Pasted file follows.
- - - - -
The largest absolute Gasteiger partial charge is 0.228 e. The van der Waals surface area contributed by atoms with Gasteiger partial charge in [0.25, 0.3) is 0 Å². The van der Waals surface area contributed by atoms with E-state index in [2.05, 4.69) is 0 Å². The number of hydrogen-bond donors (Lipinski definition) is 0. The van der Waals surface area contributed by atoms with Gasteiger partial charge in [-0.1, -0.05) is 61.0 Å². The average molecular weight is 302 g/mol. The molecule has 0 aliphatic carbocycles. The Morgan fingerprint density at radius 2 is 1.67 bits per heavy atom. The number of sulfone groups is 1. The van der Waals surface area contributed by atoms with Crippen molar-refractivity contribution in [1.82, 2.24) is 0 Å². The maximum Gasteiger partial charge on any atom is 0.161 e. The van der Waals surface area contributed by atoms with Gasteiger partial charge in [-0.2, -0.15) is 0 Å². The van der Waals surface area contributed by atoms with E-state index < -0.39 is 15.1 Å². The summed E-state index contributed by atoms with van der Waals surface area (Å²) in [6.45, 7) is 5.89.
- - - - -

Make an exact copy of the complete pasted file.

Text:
The largest absolute Gasteiger partial charge is 0.228 e. The van der Waals surface area contributed by atoms with Gasteiger partial charge in [0.25, 0.3) is 0 Å². The van der Waals surface area contributed by atoms with E-state index in [2.05, 4.69) is 0 Å². The number of hydrogen-bond donors (Lipinski definition) is 0. The van der Waals surface area contributed by atoms with Gasteiger partial charge in [-0.1, -0.05) is 61.0 Å². The average molecular weight is 302 g/mol. The molecule has 0 aliphatic carbocycles. The Morgan fingerprint density at radius 2 is 1.67 bits per heavy atom. The number of sulfone groups is 1. The van der Waals surface area contributed by atoms with Crippen molar-refractivity contribution in [1.82, 2.24) is 0 Å². The maximum Gasteiger partial charge on any atom is 0.161 e. The van der Waals surface area contributed by atoms with Gasteiger partial charge in [-0.2, -0.15) is 0 Å². The van der Waals surface area contributed by atoms with E-state index < -0.39 is 15.1 Å². The summed E-state index contributed by atoms with van der Waals surface area (Å²) in [6.45, 7) is 5.89.